PMCID: PMC4057833  PMID: 24955154
Growth hormone deficiency; insulin-like growth factor I; lead exposure animal model; short stature; signaling pathway
17.  Zinc Regulates the Acute Phase Response and Serum Amyloid A Production in Response to Sepsis through JAK-STAT3 Signaling 
PLoS ONE  2014;9(4):e94934.
Sepsis rapidly activates the host inflammatory response and acute phase response. Severe sepsis, complicated by multiple organ failure, is associated with overwhelming inflammation and high mortality. We previously observed that zinc (Zn) deficiency significantly increases mortality in a mouse model of polymicrobial sepsis due to over-activation of the inflammatory response. In order to identify potential mechanisms that account for Zn-responsive effects, we generated whole exome expression profiles from the lung tissue of septic mice that were maintained on Zn modified diets. Based on systems analysis, we observed that Zn deficiency enhances the acute phase response and particularly the JAK-STAT3 pathway, resulting in increased serum amyloid A production. In vitro studies of primary hepatocytes and HepG2 cells substantiated that Zn-deficiency augments serum amyloid A production through up-regulation of the JAK-STAT3 and NF-κB pathways. In contrast, Zn inhibited STAT3 activation through the up-regulation of SHP1 activity. Collectively, these findings demonstrate that Zn deficiency enhances the acute phase response through up-regulation of the JAK-STAT3 pathway, thereby perpetuating increased inflammation that may lead to increased morbidity and mortality in response to sepsis.
doi:10.1371/journal.pone.0094934
PMCID: PMC3986341  PMID: 24732911
18.  Modeling and Simulation of Complex Network Attributes on Coordinating Large Multiagent System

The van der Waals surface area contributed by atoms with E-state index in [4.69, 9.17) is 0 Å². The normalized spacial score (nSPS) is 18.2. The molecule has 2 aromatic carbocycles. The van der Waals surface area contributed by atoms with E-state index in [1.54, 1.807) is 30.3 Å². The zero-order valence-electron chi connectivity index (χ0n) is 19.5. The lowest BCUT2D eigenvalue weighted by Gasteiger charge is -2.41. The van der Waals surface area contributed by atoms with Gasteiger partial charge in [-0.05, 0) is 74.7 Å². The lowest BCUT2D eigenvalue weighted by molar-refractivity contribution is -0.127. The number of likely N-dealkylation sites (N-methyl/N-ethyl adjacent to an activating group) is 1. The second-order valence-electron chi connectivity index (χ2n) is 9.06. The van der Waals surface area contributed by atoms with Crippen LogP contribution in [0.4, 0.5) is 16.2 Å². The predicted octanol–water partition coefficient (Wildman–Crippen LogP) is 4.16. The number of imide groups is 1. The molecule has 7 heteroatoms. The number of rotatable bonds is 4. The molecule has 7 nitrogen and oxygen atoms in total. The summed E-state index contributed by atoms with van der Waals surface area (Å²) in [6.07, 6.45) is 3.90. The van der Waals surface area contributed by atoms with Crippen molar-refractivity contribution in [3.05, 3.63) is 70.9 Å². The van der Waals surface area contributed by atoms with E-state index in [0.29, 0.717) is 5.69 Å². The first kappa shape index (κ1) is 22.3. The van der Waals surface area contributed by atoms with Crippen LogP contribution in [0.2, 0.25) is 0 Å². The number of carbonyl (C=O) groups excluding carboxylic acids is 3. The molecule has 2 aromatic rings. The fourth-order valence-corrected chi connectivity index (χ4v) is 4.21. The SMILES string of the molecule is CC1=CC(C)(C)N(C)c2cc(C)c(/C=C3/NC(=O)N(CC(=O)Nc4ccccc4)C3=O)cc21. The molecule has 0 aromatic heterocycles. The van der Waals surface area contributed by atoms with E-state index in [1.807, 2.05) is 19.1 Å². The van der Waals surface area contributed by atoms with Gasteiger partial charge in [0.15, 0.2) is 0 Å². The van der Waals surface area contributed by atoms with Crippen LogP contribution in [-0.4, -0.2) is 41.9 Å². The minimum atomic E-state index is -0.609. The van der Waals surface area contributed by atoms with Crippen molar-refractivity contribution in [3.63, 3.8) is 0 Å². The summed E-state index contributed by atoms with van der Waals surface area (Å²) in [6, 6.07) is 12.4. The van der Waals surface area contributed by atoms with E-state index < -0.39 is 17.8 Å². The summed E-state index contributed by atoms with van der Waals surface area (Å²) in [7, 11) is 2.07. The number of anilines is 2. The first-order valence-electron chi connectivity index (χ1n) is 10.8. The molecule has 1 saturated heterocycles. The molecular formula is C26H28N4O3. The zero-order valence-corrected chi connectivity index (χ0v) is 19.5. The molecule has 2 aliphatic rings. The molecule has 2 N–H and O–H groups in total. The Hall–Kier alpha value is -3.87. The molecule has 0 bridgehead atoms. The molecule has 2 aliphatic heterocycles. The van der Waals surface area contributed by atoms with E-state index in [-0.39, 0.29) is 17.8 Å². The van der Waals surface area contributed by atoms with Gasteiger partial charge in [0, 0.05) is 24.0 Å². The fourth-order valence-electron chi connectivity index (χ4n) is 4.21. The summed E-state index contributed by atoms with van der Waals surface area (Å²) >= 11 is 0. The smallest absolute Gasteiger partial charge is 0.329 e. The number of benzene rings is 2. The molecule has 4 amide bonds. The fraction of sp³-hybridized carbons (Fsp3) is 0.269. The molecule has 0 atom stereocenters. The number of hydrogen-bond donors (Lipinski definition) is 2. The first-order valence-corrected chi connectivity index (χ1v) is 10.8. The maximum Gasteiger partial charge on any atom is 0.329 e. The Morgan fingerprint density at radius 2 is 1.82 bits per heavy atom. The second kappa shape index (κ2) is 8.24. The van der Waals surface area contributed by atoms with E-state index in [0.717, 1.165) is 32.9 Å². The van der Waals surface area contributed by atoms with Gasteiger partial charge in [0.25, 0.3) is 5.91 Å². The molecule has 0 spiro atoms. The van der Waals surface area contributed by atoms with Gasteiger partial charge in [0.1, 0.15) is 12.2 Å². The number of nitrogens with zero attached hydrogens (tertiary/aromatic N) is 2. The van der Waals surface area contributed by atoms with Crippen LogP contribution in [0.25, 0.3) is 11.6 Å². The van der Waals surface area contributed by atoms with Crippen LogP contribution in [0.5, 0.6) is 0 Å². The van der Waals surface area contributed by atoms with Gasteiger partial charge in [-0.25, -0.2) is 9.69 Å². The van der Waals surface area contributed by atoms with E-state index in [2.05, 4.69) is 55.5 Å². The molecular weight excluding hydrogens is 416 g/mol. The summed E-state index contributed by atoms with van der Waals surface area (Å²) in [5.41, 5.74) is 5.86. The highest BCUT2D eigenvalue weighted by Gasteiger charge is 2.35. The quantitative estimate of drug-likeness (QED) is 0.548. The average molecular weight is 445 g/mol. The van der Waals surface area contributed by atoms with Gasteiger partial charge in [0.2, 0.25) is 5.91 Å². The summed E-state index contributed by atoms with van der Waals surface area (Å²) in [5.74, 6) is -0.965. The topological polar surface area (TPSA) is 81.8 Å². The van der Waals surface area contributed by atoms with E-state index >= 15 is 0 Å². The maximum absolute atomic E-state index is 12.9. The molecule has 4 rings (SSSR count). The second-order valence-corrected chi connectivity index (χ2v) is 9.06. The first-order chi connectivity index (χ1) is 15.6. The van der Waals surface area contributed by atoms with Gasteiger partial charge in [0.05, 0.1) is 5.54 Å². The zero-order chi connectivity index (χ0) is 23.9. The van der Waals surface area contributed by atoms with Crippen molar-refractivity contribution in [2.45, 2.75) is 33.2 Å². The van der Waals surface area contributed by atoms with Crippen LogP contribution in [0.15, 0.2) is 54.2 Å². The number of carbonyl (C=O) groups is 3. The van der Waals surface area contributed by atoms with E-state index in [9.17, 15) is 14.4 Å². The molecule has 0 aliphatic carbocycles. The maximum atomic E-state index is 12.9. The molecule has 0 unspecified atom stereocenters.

The Scientific World Journal  2014;2014:412479.
With the expansion of distributed multiagent systems, traditional coordination strategy becomes a severe bottleneck when the system scales up to hundreds of agents. The key challenge is that in typical large multiagent systems, sparsely distributed agents can only communicate directly with very few others and the network is typically modeled as an adaptive complex network. In this paper, we present simulation testbed CoordSim built to model the coordination of network centric multiagent systems. Based on the token-based strategy, the coordination can be built as a communication decision problem that agents make decisions to target communications and pass them over to the capable agents who will potentially benefit the team most. We have theoretically analyzed that the characters of complex network make a significant difference with both random and intelligent coordination strategies, which may contribute to future multiagent algorithm design.
doi:10.1155/2014/412479
PMCID: PMC3998005  PMID: 24955399
19.  Identification of differentially expressed genes involved in transient regeneration of the neonatal C57BL/6J mouse heart by digital gene expression profiling 
Molecular Medicine Reports  2014;9(6):2111-2116.